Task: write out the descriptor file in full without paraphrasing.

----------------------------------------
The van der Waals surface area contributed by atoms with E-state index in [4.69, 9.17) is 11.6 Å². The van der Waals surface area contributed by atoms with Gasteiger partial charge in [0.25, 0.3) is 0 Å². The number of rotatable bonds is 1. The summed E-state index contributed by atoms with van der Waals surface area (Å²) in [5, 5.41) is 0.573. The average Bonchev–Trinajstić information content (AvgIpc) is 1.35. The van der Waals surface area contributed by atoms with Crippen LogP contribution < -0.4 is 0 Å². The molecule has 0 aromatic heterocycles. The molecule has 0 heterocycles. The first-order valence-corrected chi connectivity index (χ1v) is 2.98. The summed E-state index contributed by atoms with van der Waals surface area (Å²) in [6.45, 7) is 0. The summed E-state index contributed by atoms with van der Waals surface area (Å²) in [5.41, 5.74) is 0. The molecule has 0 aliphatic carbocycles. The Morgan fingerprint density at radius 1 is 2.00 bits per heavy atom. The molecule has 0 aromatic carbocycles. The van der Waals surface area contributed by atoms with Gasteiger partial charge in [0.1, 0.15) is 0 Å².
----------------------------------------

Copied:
The van der Waals surface area contributed by atoms with E-state index in [4.69, 9.17) is 11.6 Å². The van der Waals surface area contributed by atoms with Gasteiger partial charge in [0.25, 0.3) is 0 Å². The number of rotatable bonds is 1. The summed E-state index contributed by atoms with van der Waals surface area (Å²) in [5, 5.41) is 0.573. The average Bonchev–Trinajstić information content (AvgIpc) is 1.35. The van der Waals surface area contributed by atoms with Crippen LogP contribution < -0.4 is 0 Å². The molecule has 0 aromatic heterocycles. The molecule has 0 heterocycles. The first-order valence-corrected chi connectivity index (χ1v) is 2.98. The summed E-state index contributed by atoms with van der Waals surface area (Å²) in [6.45, 7) is 0. The summed E-state index contributed by atoms with van der Waals surface area (Å²) in [5.41, 5.74) is 0. The molecule has 0 aliphatic carbocycles. The Morgan fingerprint density at radius 1 is 2.00 bits per heavy atom. The molecule has 0 aromatic carbocycles. The van der Waals surface area contributed by atoms with Gasteiger partial charge in [0.1, 0.15) is 0 Å².